Having recently submitted my dissertation's written draft to my chair, I have had the pleasure of being able to dive into some digital map-making. While academics are used to simply pulling random maps off of Google for the purposes of PowerPoint, I realized that to clarify a few parts of my narrative and analysis for a more general audience, I needed to provide some images that would situate a number of the historical and modern places (cities, regions, empires, etc.) that I reference.
The following map comes from my dissertation chapter on the inventor of the N'ko script, Sulemaana Kantè, who lived from 1922 to 1987.
While best known for the alphabet that he created, he's most enduring contribution is in fact the thousands of Manding-speaking West Africans that today teach and promote his writing system as an orthography for Manding and, to a lesser extent, other African languages. Kantè, however, did not emerge from nowhere. Attending the Quranic school of his father, Kantè was educated just like millions of other West Africans Muslims since Islam's arrival in the region around the 10th century. He learned to read and write therefore not in his own language, but in Classical Arabic.
Just as the script of Rome was eventually co-opted for penning a number of other languages besides Latin (such as French, Spanish, English, German etc.), the Quranic tradition of Arabic literacy also lent itself to the development of a written tradition for a number of sub-Saharan African languages. Today, this tradition of writing local vernaculars in the Arabic script is commonly referred to in West Africanist research today as Ajami (from the Arabic ʾajam, عجم ‘non-Arab, Persian’).
The earliest evidence that we have of African-language Ajami literacy dates back to the mid-17th century when a scholar residing north of Lake Chad inserted Kanuri-language explanations between the Classical Arabic lines of the Quran. While the tradition may certainly be older, current records suggest that it was during the 18th century that more robust traditions of so-called Ajami began to emerge for a number of West African languages.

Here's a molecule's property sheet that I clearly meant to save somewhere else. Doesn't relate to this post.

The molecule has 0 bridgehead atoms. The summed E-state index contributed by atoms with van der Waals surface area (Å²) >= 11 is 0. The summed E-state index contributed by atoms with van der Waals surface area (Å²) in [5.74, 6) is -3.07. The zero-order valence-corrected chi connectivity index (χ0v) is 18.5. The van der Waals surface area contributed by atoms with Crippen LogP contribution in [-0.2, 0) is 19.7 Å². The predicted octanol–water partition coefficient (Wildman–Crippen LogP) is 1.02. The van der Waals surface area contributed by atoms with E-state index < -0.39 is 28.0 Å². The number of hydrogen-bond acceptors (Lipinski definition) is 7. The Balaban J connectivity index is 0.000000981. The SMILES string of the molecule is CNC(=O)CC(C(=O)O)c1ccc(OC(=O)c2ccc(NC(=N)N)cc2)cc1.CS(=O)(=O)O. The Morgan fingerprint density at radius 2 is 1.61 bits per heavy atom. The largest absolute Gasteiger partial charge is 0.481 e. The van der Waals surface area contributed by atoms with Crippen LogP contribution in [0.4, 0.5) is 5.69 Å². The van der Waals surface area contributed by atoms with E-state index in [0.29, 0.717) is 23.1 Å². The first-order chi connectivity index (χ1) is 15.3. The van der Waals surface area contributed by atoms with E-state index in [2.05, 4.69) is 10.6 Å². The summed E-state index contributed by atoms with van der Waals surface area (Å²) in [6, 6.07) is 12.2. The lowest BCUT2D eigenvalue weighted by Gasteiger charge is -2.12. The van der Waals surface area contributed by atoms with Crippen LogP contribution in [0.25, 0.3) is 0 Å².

The map below lays out a number of the regions where significant textual documents in Hausa, Fulani and Wolof from the 18th or 19th centuries have been identified. In addition, it lays out a number Manding-speaking areas that were historically Muslim: the Jakhanke zone of southern Senegambia, the Jula network around Kong, and the Batè region of the Maninka-mori.
Today, the most robust documentation of Manding Ajami texts comes from the Senegambia region (see this book for instance). In the case of Jula, there are no major historical documents but my own research demonstrates that the practice still exists for at least some purposes. Kantè himself was from Batè. N'ko's success in the region essentially means that one does not find much use of the Arabic script for writing Manding today. That said, Kantè in a number of interviews before his death discusses having seen a number of Manding Ajami documents during his youth. I myself actually was shown a photocopy of one this past summer, though neither myself not my Manding-speaking friend and colleague were able to read it.
This map is hardly a record of all of the instance of West Africans using the Arabic script to write their language (see the map here for something closer to that), but it does lay out some of the places where specific West African Muslim intellectuals began to explicitly make justify efforts to read and write in their own languages instead of Classical Arabic.
Hope you like it!